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Dow Jones International News

Se Habla Espanol: US Firms Send Customer Calls To Mexico; Its Advantage, Instead Of Say, Puerto Rico, Is That Agents Speak With What Is Recognized As A "Neutral" Spanish Accent

By Amy Guthrie

December 17, 2002
Copyright © 2002 Dow Jones International News. All rights reserved. 

MEXICO CITY -(Dow Jones)- While living in the U.S. for six years, Alberto Fernandez was astounded by the poor quality of customer service he received over the phone in Spanish.

"I couldn't understand the language. Most of the time I had to ask very politely for them to transfer me to someone who speaks English," said Fernandez, 31, a native of Monterrey, Mexico.

As he wrapped up his M.B.A. studies at Georgetown in 1999, the business niche Fernandez wanted to tackle was clear. He teamed up with classmate Kit Cooper and sold investors at JPMorgan Partners on the idea of setting up remote call centers to attend U.S. Hispanics from Mexico.

By late 2000, the company Fernandez and Cooper had founded, Hispanic Teleservices Corp., had 14 agents assisting customers of U.S. companies.

Citicorp also liked the idea of Hispanic Teleservices, and gave the outfit an undisclosed amount of venture capital to continue growing in 2001. Together JPMorgan Partners and Citicorp Venture Capital own more than half the company.

Unlike many of the startups funded at the height of the Internet bubble, Hispanic Teleservices turned a profit after little more than one year of operations.

Today the call center has 550 agents handling close to 400,000 calls every month. Companies that have outsourced their Spanish-language customer service calls to Hispanic Teleservices include Internet service provider America Online and messaging service Arch Wireless.

By outsourcing customer service calls, U.S. companies can avoid some of the infrastructure costs and hassles of opening remote offices, such as staffing and crash courses on foreign tax and labor laws. Contracting out the service is especially advantageous if a company has a brief campaign to conduct.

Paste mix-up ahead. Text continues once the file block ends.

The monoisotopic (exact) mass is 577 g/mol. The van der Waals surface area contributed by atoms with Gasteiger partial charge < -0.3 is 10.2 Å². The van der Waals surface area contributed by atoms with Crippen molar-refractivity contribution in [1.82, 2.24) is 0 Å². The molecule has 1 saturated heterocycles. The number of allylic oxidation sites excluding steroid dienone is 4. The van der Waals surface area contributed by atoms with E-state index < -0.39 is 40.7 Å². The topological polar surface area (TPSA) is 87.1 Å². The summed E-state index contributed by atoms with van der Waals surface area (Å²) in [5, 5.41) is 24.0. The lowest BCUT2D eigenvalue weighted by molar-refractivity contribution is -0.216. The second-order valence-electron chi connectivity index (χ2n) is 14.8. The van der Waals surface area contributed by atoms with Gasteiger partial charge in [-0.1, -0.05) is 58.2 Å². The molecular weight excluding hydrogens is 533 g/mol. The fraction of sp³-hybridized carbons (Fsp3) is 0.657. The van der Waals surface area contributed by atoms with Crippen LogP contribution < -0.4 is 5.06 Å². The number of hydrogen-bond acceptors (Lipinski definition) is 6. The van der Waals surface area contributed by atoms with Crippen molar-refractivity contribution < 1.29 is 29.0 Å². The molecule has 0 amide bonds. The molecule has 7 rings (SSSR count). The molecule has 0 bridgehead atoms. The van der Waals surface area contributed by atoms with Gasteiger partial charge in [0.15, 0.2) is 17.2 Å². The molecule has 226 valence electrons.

Hispanic Teleservices' contracts usually last less than two years. Some callers need technical support or want to solicit a product or service. Others have billing inquiries.

Clients have asked Hispanic Teleservices to assist their English-speaking customers as well. However, the company is not looking to expand into the English-language call center market, or even into the Mexican market, where customer service is often lacking.

A long-standing saying in Mexico is that things can get done "manana," or tomorrow. Manana can sometimes mean weeks. Hispanic Teleservices has beaten that cliche by setting up offices in Monterrey, where the average resident has three more years of schooling and a greater exposure to U.S. culture than in many other parts of Mexico.

All of the agents at Hispanic Teleservices have some college education, and speak both English and Spanish.

"They have been able to instill a culture of quality service which is not very typical in the Mexican services sector, and which is very key if you want to tap into the U.S. market," said Tim Purcell, head of JPMorgan Partners' Latin America private equity group.

The potential market for Hispanic Teleservices is huge. The U.S. boasts close to 40 million Hispanics with $450 billion in annual purchasing power. Around 67% of these Hispanics trace their roots to Mexico.

An advantage of locating in Mexico, instead of say, Puerto Rico, is that agents speak with what is recognized as a "neutral" Spanish accent.

Monterrey is also only a short flight or drive from the U.S. border.

Whenever Hispanic Teleservices starts a project with a new client, the U.S. company typically sends five employees for one month to oversee the set up, Fernandez said. Then a manager usually visits every one or two months for the duration of the project.

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